Boys Who Boo Books
Shannon Hale had a great piece about gender and books in the Washington Post, and it had me thinking about something happening in my K-4 school library this week . . .
The Scholastic book fair is an annual event in my school. Every year they send an author video so kids can find out about the books in the book fair and the authors and illustrators who made them.
My first year when I showed this video, something happened that I didn’t expect – kids booed the books they didn’t like. More accurately, some of the boys booed books that featured girl characters or topics they considered “un-boylike”.
I was furious. I stopped the video and talked with the class. Later that day, the same thing happened. I responded in the same way. I was beginning to dread showing the video if this was going to be the reaction.
I decided I should talk with students beforehand – address the issue before it became an issue.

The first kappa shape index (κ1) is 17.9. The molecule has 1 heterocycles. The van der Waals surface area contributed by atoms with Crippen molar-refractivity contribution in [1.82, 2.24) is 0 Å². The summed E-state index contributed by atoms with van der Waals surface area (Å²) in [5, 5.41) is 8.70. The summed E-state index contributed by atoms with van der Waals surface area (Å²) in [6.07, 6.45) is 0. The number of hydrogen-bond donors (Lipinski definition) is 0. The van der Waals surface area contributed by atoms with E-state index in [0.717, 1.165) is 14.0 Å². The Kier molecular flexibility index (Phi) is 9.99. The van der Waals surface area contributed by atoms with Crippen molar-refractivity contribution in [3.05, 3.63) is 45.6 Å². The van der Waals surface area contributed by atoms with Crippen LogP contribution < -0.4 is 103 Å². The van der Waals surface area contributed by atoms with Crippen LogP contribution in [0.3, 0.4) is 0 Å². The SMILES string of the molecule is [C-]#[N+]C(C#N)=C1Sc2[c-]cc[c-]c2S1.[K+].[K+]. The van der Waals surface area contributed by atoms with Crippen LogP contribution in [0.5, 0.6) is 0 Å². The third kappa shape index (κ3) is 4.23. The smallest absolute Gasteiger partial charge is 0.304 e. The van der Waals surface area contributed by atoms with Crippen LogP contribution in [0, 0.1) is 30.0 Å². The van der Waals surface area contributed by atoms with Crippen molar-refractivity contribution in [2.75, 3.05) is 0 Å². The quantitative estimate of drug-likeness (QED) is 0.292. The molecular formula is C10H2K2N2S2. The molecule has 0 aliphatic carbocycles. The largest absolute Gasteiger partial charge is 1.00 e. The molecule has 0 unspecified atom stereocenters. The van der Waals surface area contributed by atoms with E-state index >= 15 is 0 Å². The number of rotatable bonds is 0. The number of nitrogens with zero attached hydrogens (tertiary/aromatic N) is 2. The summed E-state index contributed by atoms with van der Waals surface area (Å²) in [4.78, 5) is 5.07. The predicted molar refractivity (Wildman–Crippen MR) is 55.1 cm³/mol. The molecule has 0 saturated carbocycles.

So with the next class I talked with students about how we treat each other, and I looked every student in the eye and told them that whatever they like to read is okay. And that making fun of someone for reading what they like is not okay. And that putting down books is not okay because that book might be someone else’s favorite book.
And it felt good, but more importantly it helped. Boys cut it out. And, to be honest, I think (whether they realized it or not) they felt relief not having to put on a big macho show anymore. Because whatever anyone likes to read is okay. I have the same conversation with kids every year now – we’re having it again this week.
I don’t tell this story to say I’m some great person (we all know that is soo not the case). I say it because I think it’s rare when we get a good opportunity to talk about this with students. So take the opportunity (or make the opportunity), because, as Shannon Hale’s piece shows, this sort of discussion needs to be happening way more often.
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About Travis Jonker
Travis Jonker is an elementary school librarian in Michigan. He writes reviews (and the occasional article or two) for School Library Journal and is a member of the 2014 Caldecott committee. You can email Travis at firstname.lastname@example.org, or follow him on Twitter: @100scopenotes.
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